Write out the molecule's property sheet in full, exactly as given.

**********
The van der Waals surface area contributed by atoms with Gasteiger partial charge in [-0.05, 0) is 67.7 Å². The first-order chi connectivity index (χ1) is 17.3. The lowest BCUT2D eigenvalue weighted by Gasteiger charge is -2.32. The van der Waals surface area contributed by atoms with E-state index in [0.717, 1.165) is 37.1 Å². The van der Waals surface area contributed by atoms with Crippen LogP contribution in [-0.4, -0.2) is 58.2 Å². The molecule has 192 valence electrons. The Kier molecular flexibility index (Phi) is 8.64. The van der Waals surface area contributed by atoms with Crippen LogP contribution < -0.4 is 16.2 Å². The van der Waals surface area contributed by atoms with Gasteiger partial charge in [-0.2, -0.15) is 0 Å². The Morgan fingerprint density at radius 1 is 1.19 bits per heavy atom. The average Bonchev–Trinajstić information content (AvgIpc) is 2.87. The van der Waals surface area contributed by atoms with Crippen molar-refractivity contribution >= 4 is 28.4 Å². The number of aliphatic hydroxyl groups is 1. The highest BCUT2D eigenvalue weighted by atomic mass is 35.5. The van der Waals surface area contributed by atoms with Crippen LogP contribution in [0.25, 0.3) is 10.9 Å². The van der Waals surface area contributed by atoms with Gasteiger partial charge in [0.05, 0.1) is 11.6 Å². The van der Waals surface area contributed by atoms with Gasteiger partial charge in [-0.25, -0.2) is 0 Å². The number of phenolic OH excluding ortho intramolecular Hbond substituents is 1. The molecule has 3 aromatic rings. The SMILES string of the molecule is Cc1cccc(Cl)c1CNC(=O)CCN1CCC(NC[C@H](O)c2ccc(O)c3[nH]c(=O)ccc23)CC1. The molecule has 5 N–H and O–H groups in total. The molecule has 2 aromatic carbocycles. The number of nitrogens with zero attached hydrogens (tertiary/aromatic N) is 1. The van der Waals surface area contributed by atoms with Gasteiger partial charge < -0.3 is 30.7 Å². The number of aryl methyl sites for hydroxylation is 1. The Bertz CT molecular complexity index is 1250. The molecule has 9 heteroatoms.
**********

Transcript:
The van der Waals surface area contributed by atoms with Gasteiger partial charge in [-0.05, 0) is 67.7 Å². The first-order chi connectivity index (χ1) is 17.3. The lowest BCUT2D eigenvalue weighted by Gasteiger charge is -2.32. The van der Waals surface area contributed by atoms with E-state index in [0.717, 1.165) is 37.1 Å². The van der Waals surface area contributed by atoms with Crippen LogP contribution in [-0.4, -0.2) is 58.2 Å². The molecule has 192 valence electrons. The Kier molecular flexibility index (Phi) is 8.64. The van der Waals surface area contributed by atoms with Crippen LogP contribution < -0.4 is 16.2 Å². The van der Waals surface area contributed by atoms with Gasteiger partial charge in [-0.2, -0.15) is 0 Å². The Morgan fingerprint density at radius 1 is 1.19 bits per heavy atom. The average Bonchev–Trinajstić information content (AvgIpc) is 2.87. The van der Waals surface area contributed by atoms with Crippen molar-refractivity contribution >= 4 is 28.4 Å². The number of aliphatic hydroxyl groups is 1. The highest BCUT2D eigenvalue weighted by atomic mass is 35.5. The van der Waals surface area contributed by atoms with Crippen LogP contribution in [0.25, 0.3) is 10.9 Å². The van der Waals surface area contributed by atoms with Gasteiger partial charge in [0.05, 0.1) is 11.6 Å². The van der Waals surface area contributed by atoms with Gasteiger partial charge in [-0.25, -0.2) is 0 Å². The number of phenolic OH excluding ortho intramolecular Hbond substituents is 1. The molecule has 3 aromatic rings. The SMILES string of the molecule is Cc1cccc(Cl)c1CNC(=O)CCN1CCC(NC[C@H](O)c2ccc(O)c3[nH]c(=O)ccc23)CC1. The molecule has 5 N–H and O–H groups in total. The molecule has 2 aromatic carbocycles. The number of nitrogens with zero attached hydrogens (tertiary/aromatic N) is 1. The van der Waals surface area contributed by atoms with Gasteiger partial charge < -0.3 is 30.7 Å². The number of aryl methyl sites for hydroxylation is 1. The Bertz CT molecular complexity index is 1250. The molecule has 9 heteroatoms.